Unpacking the WCI: Backhanded complements?

Unpacking the WCI: Backhanded complements?

complementary climate policies
Climate and Energy

As we’ve noted in our summer blog series, California has a cap-and-trade system. But it’s also got a low-carbon fuel standard. And a renewable electricity portfolio standard. And vehicle emissions performance standards. And a swath of other policies to reduce GHG emissions. In fact, the California Air and Resources Board estimates that these “complementary climate policies” will contribute 70% of the emissions reductions required in 2020 in the state, as per the figure below. The cap-and-trade system is the backstop that will mop up the rest.

Expected GHG reductions in California
Expected GHG reductions in California, MT CO2e

So let’s unpack one of the more hotly debated issues in cap-and-trade policy: are complementary policies in California a feature or a problem?

Interactions between cap-and-trade and complementary policies

As we’ve noted previously, interactions between policies complicate matters. The “cap” in California defines the total allowable emissions in the system: each emission produced requires a permit. But that means that other policies might not provide additional emissions reductions. Since the cap is fixed, fewer emissions from (for example) vehicles as a result of tailpipe regulation simply means that more emissions will come from some other source covered by the cap. Think of it like a balloon: you squeeze on one end, and the other bulges out.

Instead of reducing emissions, complementary policies can reduce the price of carbon in the cap-and-trade’s permit market. Lowering emissions through regulations and other policies means that emitters need fewer permits to comply with the cap. This then reduces demand for permits, causing the price to fall.

A tension between cost-effectiveness and acceptability?

So what does this effect on prices mean for policy (and for politics) in California? Here’s where opinions differ.

On one hand, complementary policies increase costs. Regulations might require more costly emissions reductions in place of cheaper ones. Check out this helpful explanation from Meredith Fowlie, economics professor at Berkeley.  She writes, “right now, carbon markets are hamstrung by a growing medley / cacophony of policies that drive allowance prices down If we want to see carbon markets really work, we need to give them more work to do.”  In other words, California is relying more on regulations than carbon pricing, increasing overall costs.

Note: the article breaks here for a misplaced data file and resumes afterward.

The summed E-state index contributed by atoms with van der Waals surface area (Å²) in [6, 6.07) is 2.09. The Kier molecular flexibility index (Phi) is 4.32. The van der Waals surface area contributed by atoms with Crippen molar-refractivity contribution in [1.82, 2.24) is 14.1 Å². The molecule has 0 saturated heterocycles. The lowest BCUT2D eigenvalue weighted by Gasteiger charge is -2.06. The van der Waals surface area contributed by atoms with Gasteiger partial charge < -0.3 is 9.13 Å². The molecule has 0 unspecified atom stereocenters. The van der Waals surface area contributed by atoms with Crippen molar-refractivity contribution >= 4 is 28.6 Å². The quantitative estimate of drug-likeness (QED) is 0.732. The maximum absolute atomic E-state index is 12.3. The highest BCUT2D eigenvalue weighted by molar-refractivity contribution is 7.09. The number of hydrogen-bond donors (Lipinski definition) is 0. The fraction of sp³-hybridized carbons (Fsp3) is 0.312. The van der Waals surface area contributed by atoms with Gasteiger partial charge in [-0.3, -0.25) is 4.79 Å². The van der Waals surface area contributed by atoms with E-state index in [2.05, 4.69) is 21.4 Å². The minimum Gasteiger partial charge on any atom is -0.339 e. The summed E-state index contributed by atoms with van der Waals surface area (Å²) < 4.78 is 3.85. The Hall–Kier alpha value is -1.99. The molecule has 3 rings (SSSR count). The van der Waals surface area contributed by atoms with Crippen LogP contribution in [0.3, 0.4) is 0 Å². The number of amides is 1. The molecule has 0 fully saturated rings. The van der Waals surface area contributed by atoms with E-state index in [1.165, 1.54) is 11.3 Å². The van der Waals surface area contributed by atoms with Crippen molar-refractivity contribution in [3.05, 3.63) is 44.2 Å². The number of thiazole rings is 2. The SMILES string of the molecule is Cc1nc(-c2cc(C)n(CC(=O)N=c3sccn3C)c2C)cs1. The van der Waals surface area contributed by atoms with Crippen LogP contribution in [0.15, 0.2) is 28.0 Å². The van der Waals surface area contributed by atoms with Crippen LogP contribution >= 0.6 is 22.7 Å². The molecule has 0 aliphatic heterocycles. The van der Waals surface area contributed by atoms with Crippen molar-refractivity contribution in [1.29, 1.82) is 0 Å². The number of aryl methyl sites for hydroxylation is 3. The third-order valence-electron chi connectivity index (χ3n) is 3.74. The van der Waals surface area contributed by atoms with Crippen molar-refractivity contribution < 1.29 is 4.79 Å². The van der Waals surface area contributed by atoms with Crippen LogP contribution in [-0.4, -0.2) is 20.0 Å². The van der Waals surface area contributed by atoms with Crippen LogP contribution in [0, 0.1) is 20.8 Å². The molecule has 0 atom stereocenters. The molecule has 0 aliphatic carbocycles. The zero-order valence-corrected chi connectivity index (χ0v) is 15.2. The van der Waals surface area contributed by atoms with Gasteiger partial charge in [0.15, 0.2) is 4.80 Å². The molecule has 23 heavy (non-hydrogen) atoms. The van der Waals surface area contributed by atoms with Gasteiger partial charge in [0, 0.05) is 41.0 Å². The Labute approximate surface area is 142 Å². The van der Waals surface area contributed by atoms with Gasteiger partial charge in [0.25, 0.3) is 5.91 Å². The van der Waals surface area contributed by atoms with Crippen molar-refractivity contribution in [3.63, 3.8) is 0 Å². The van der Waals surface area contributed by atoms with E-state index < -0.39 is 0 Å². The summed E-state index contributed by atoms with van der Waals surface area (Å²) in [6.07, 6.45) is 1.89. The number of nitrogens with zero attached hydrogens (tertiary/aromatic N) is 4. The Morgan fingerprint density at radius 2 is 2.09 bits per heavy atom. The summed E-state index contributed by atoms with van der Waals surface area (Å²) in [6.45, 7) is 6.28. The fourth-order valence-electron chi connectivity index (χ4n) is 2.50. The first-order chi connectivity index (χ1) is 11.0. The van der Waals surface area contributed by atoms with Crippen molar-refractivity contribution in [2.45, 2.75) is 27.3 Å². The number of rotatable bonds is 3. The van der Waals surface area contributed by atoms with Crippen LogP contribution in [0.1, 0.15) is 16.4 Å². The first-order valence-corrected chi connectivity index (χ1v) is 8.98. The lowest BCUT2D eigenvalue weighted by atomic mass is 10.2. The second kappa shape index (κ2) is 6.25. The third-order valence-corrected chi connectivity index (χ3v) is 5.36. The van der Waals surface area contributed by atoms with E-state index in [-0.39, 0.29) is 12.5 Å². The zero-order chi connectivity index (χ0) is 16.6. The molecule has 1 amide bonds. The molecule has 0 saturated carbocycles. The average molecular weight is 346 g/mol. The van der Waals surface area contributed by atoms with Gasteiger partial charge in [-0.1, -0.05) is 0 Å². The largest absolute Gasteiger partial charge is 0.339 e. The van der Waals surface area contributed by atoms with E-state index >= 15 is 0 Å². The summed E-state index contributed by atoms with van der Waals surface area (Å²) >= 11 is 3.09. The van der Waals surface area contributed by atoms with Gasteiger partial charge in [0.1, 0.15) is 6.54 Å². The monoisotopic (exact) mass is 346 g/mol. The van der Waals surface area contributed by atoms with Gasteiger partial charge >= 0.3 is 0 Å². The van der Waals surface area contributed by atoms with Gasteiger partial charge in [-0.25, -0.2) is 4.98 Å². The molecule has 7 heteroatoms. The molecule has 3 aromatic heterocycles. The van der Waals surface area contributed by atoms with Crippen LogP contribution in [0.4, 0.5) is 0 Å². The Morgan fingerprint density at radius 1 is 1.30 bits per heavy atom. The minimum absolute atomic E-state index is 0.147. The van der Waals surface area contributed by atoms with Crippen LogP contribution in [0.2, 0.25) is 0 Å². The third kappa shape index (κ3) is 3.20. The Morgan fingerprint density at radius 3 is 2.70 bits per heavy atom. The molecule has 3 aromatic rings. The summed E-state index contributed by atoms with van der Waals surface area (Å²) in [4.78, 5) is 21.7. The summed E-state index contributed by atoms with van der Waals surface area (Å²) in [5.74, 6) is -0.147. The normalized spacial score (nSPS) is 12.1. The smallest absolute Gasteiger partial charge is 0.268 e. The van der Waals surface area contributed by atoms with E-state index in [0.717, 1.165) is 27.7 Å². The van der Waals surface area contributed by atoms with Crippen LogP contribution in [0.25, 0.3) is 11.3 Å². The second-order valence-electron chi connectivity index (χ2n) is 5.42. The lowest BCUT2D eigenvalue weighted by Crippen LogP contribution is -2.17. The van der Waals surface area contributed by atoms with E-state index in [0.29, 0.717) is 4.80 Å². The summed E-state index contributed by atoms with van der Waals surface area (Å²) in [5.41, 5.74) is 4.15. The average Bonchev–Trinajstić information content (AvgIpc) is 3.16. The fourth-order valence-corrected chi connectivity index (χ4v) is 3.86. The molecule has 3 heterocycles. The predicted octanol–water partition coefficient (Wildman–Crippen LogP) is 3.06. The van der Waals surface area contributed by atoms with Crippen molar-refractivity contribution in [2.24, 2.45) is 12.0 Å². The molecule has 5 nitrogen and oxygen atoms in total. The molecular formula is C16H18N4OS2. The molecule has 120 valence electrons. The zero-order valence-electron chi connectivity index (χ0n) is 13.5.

On the other hand, the lower price of carbon might be key for the public’s acceptance of cap-and-trade. Dallas Burtraw, economist at Resources for the Future, writes, “other companion policy approaches are necessary to achieve climate goals. Perhaps knowingly, the public consistently expresses a preference for regulatory approaches over emissions pricing.” In other words, regulations might be more costly, but those costs aren’t obvious to the general public in the same way that a carbon price is. In practice, complementary policies might make political space for cap-and-trade (and deeper reductions) by lowering the price of carbon.

Not all complementary policies are created equal

As usual, there’s room for compromise. Fowlie notes that there are good reasons for some complementary policies. And Burtraw suggests that “California has identified a fertile middle ground where both carbon pricing and companion measures contribute.” At the end of the day, sensible people generally agree that carbon pricing is important, but not the only piece of the policy puzzle.

The question then, is what separates “smart” complementary policies from… well, less-smart complementary policies? This is actually a tricky—though important—question, and is currently a key research issue for Ecofiscal. Smart complementary policies can help drive more emissions reductions at lower cost, can build constituencies for stronger policy, and can achieve other objectives. But badly designed complementary policies can increase overall costs unnecessarily. Stay tuned for more, as our analysis develops.

What about Ontario and Quebec?

Like California, Ontario and Quebec are part of the Western Climate Initiative, so face similar issues: Ontario and Quebec similarly plan to rely on complementary policies to help limit their emissions. There is, however, an important difference. California was the first WCI partner, and is still the largest in terms of emissions. For smaller players, like Ontario and Quebec, complementary policies are unlikely to affect prices. Instead, avoided emissions in Ontario or Quebec due to a complementary policy could simply lead to fewer permits imported from California. In other words, Ontario and Quebec’s complementary policies might lead to changes in permit flows rather than changes in permit prices.

We’re working on it

Complementary policies have a role to play in jurisdictions pricing carbon. Policy-makers across Canada are clearly considering policies ranging from methane regulations to coal phase-out to clean technology incentives. Ecofiscal doesn’t have all the answers yet, but stay tuned for guidance on this issue in future work.

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